Museum highlights city's musical history

October 28, 2009 (CHICAGO) The exhibit features images, films, and artifacts that highlight the historic district of Bronzeville and its contributions to blues as an art form and a way of life.

"It's important because this shows not only a time and era, but you have problems in the community with the kids now. If they don't know their past, how are they going to have a nut?" said Gregg Parker, exhibit curator and founder of Chicago Blues Museum.

Some of the biggest names in show business appeared at the Majestic Regal Theater: Count Bassey, Louis Armstrong, Dinah Washinton. The original seating and terra cotta of the Regal is on display.

Back in the 1960s at the Metropolitan Theater, you would see the likes of Little Richard, Smoky Robinson and Diana Ross.

The Rolling Stones often appeared in Bronzeville.

"This is an integral part of Chicago's legacy. You know, the Blues, this is where everything came from, the rock 'n' roll," said Billy Branch, Chicago Blues Musician.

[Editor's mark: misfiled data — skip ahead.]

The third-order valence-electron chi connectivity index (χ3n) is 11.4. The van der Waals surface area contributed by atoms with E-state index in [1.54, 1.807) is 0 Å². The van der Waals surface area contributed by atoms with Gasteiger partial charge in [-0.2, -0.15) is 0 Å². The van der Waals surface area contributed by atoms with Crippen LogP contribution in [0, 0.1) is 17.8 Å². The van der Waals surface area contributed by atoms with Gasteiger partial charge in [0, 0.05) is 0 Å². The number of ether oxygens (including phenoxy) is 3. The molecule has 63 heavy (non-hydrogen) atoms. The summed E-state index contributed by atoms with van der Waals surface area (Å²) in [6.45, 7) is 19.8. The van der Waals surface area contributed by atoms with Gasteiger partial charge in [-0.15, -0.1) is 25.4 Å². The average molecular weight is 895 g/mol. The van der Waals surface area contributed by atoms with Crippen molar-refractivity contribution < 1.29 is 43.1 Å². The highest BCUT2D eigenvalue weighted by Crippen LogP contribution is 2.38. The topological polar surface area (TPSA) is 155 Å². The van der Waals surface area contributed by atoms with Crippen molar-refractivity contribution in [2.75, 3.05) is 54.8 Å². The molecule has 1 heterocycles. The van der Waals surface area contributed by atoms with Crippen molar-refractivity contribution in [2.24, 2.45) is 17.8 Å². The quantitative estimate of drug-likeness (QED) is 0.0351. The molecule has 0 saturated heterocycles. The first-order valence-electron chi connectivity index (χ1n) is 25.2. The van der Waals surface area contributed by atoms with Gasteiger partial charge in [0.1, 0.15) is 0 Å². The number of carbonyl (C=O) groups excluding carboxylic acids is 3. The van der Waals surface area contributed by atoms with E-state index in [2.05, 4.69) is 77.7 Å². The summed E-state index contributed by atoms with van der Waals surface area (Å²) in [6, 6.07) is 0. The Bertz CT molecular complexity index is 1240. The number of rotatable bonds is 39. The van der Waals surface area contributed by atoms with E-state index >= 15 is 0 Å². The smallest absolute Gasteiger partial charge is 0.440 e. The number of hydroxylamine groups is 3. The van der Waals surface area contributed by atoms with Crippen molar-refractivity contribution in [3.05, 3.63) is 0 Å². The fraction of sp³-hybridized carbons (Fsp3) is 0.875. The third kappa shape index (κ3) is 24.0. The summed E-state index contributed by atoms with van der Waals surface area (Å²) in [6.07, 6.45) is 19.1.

From the 1920s to the 1950s, the city' first black entertainment district was lined with posh theaters and clubs such as the Savoy and Club Delisa.

Bob Hope, actor George Raft frequented Delisa when in town. Beautiful dancers also performed in Bronzeville.

Parker and his friends re-create the music that was played.

"If you really want to learn about the blues, come up here. This is the place," said Rockin Eddy, Chicago Blues Musician.

Chicago is the world capital of the Blues.

The exhibit highlights the popular Checkerboard Lounge, a favorite stop for performers.

"This represents everything about Chicago," said Parker.

The exhibit will be at the DuSable Museum until December 15.

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